OTTAWA -- The firm chosen to conduct an independent safety review of the city’s LRT system won’t conduct the review after all in light of questions about its independence.

The city announced Friday that the firm STV Inc. would be hired to conduct an “independent” third-party review of the LRT system, which is shut down after two derailments in six weeks.

But STV provided consulting services during LRT construction, leading critics to suggest their review would not be truly independent.

On Tuesday, city manager Steve Kanellakos said STV would no longer be retained as the independent safety expert.

“While the objectivity and expertise of STV is not in question in any way, I also recognize that public trust related to all aspects of the Confederation Line 1 is low right now,” he said in a memo.

“I do not want any perception challenges to get in the way of residents’ confidence in the findings and verification of the independent reviewer.”

No timeline for LRT to resume

The two-year-old, $2.1-billion-dollar Confederation Line has been out of service since a Sept. 19 derailment near Tremblay Station. No one was injured, but the train, track and rail infrastructure were damaged. It was the second derailment on the line in six weeks.

City officials say the LRT will not return to service until the independent safety review is finished.

Officials said earlier this month that it could be out of service for up to three weeks. But in an interview on Tuesday, Kanellakos said the city doesn’t have a timeline and he can’t predict when service will resume.

“To me, safety doesn’t have a timeline,” he said in an interview. “This thing's not going back and I'm not signing off on its reinstatement until we're satisfied that it’s safe.

“Until we get to the root cause and we figure out what actually happened and what are the things to manage and mitigate and make sure this doesn't happen again, I can't put a prediction on that.”

Searching for new firm

Kanellakos said his memo that STV was not involved in the Confederation Line design and hasn’t provided service to Rideau Transit Group or its subcontractors.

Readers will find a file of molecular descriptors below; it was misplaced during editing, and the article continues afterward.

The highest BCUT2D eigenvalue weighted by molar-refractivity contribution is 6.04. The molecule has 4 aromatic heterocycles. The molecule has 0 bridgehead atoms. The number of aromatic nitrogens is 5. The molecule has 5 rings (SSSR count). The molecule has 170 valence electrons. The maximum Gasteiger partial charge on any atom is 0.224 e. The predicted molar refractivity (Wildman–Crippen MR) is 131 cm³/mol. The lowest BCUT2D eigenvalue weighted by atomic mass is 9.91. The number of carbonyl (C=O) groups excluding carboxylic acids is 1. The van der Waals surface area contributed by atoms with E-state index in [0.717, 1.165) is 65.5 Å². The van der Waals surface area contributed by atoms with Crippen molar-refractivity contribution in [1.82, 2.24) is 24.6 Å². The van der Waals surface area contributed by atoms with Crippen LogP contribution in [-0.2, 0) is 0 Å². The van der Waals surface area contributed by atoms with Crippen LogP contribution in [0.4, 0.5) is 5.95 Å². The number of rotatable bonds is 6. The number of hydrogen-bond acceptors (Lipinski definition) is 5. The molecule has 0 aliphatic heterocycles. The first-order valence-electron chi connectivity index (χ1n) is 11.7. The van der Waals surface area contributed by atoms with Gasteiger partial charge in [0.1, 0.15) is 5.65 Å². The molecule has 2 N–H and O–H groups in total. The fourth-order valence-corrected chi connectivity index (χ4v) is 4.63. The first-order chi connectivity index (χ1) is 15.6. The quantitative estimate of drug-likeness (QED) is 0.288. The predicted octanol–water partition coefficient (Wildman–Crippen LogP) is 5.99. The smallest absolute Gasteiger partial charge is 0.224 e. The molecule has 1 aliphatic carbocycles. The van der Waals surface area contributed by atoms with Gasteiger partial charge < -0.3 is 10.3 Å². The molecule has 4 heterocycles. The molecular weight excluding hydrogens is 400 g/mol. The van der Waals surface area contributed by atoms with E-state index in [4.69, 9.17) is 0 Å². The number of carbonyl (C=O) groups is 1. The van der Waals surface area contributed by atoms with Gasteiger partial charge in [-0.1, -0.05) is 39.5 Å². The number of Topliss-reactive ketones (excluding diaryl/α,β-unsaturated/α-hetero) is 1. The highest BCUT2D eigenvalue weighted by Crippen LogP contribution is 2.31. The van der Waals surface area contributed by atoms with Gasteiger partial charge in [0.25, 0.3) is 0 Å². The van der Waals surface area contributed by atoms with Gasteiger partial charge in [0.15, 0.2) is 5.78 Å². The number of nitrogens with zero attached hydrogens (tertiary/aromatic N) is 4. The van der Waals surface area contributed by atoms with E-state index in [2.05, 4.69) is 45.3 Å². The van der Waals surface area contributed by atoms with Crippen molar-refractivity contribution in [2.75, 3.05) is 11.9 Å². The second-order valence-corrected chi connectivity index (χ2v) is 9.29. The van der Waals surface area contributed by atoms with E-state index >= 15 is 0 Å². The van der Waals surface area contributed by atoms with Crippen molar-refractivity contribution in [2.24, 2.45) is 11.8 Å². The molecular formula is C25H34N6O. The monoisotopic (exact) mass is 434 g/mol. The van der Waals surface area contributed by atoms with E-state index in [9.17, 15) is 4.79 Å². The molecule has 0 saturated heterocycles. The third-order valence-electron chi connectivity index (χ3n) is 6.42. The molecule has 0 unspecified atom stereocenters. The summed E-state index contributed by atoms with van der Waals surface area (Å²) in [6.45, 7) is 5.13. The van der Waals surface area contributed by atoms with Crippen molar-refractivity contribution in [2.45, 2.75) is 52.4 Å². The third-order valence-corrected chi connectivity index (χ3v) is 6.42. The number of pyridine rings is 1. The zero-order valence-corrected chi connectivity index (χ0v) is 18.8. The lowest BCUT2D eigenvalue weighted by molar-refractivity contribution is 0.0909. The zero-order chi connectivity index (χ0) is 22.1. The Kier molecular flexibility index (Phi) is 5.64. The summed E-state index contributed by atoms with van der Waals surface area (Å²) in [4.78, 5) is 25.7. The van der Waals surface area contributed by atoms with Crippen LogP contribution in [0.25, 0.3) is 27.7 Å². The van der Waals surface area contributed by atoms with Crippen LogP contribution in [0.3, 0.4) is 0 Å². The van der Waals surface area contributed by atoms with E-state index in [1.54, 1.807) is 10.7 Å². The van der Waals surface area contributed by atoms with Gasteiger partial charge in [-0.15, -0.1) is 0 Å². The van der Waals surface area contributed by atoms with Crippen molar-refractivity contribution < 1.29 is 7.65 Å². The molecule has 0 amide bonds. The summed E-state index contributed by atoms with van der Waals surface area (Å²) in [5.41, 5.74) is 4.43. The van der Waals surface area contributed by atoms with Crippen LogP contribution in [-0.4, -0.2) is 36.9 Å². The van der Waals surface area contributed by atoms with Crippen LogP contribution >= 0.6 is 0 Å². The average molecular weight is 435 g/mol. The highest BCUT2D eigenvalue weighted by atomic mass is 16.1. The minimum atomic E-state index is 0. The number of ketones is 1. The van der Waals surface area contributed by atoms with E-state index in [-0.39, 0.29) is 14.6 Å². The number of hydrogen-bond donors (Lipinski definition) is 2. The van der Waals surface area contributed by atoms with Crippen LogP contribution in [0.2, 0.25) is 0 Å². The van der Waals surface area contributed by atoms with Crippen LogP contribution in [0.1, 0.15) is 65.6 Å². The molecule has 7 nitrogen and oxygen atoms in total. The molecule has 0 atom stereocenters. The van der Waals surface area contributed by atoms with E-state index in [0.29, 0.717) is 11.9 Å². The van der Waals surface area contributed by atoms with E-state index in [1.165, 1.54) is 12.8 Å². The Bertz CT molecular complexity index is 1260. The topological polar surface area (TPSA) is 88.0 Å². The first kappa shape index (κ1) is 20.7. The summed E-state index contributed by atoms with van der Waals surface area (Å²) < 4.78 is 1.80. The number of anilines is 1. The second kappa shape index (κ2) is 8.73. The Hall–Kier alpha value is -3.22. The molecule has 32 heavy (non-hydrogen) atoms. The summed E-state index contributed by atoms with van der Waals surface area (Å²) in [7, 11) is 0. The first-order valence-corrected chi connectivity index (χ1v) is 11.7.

“That said, I believe the confidence and integrity of the safety of our Light Rail Transit system is paramount and that enhancing public trust in that system is and must be as much of a priority for considerations of confidence and integrity as LRT operations,” he said.

The city must now find a new independent firm to conduct the safety review. Kanellakos said that work is underway.

One challenge, he noted, is that there are only so many engineering firms with relevant expertise out there, and many of them were involved in planning and building the project.

“There are very few firms with the necessary expertise that have not been engaged in some aspect of the City’s LRT project,” his memo said.

“We made a short list of other possible firms that are clean and can meet the spirit of the motion of the transit commission,” he added in an interview. “We're now inquiring to see which ones can get here and how fast they can get here.”

The Transit Commission motion, passed last Monday, directed the city to hire an independent expert to confirm the safety of the plan to return the LRT to service.

Riders frustrated

Transit users on Tuesday expressed frustration at the ongoing LRT outage, saying they were having to build more travel time into their plans.

“It’s just too bad,” rider David Hemings said. “I don't know why the city has got itself into this jam.”

Added rider Daniel Seminario: “It's making it really difficult for us to travel, transport our kids and our groceries.”

Other OC Transpo passengers expressed concerns about the safety of the LRT service when it resumes.

“Now we're wondering is it safe to go on now after several incidents?” said Marie Colonnier. “You're a little bit leery, you know? You're cautious. I might want to see it go awhile before I actually board.”

- with files from Katie Griffin, CTV News Ottawa